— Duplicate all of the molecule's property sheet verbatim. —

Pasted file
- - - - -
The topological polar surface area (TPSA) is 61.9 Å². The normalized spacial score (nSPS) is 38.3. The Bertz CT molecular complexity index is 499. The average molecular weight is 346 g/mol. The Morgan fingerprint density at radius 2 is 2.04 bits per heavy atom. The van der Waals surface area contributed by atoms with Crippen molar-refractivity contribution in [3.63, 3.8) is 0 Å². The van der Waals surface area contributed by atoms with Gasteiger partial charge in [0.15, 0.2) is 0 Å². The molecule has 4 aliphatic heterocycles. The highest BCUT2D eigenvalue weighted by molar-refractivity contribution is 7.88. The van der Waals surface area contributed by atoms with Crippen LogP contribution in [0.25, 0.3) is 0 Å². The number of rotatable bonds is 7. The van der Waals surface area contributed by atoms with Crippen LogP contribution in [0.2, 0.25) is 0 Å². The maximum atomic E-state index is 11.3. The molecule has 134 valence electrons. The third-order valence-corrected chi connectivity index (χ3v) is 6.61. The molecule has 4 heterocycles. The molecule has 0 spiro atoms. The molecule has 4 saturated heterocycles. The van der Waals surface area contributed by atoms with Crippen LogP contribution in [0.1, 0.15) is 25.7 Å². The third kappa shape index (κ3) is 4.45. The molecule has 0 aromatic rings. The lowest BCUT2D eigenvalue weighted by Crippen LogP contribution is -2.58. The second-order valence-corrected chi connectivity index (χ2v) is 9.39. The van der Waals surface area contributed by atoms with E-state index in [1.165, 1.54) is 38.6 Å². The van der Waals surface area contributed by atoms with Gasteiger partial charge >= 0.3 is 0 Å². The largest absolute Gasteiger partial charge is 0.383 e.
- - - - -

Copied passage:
The topological polar surface area (TPSA) is 61.9 Å². The normalized spacial score (nSPS) is 38.3. The Bertz CT molecular complexity index is 499. The average molecular weight is 346 g/mol. The Morgan fingerprint density at radius 2 is 2.04 bits per heavy atom. The van der Waals surface area contributed by atoms with Crippen molar-refractivity contribution in [3.63, 3.8) is 0 Å². The van der Waals surface area contributed by atoms with Gasteiger partial charge in [0.15, 0.2) is 0 Å². The molecule has 4 aliphatic heterocycles. The highest BCUT2D eigenvalue weighted by molar-refractivity contribution is 7.88. The van der Waals surface area contributed by atoms with Crippen LogP contribution in [0.25, 0.3) is 0 Å². The number of rotatable bonds is 7. The van der Waals surface area contributed by atoms with Crippen LogP contribution in [0.2, 0.25) is 0 Å². The maximum atomic E-state index is 11.3. The molecule has 134 valence electrons. The third-order valence-corrected chi connectivity index (χ3v) is 6.61. The molecule has 4 heterocycles. The molecule has 0 spiro atoms. The molecule has 4 saturated heterocycles. The van der Waals surface area contributed by atoms with Crippen LogP contribution in [0.1, 0.15) is 25.7 Å². The third kappa shape index (κ3) is 4.45. The molecule has 0 aromatic rings. The lowest BCUT2D eigenvalue weighted by Crippen LogP contribution is -2.58. The second-order valence-corrected chi connectivity index (χ2v) is 9.39. The van der Waals surface area contributed by atoms with E-state index in [1.165, 1.54) is 38.6 Å². The van der Waals surface area contributed by atoms with Gasteiger partial charge >= 0.3 is 0 Å². The largest absolute Gasteiger partial charge is 0.383 e.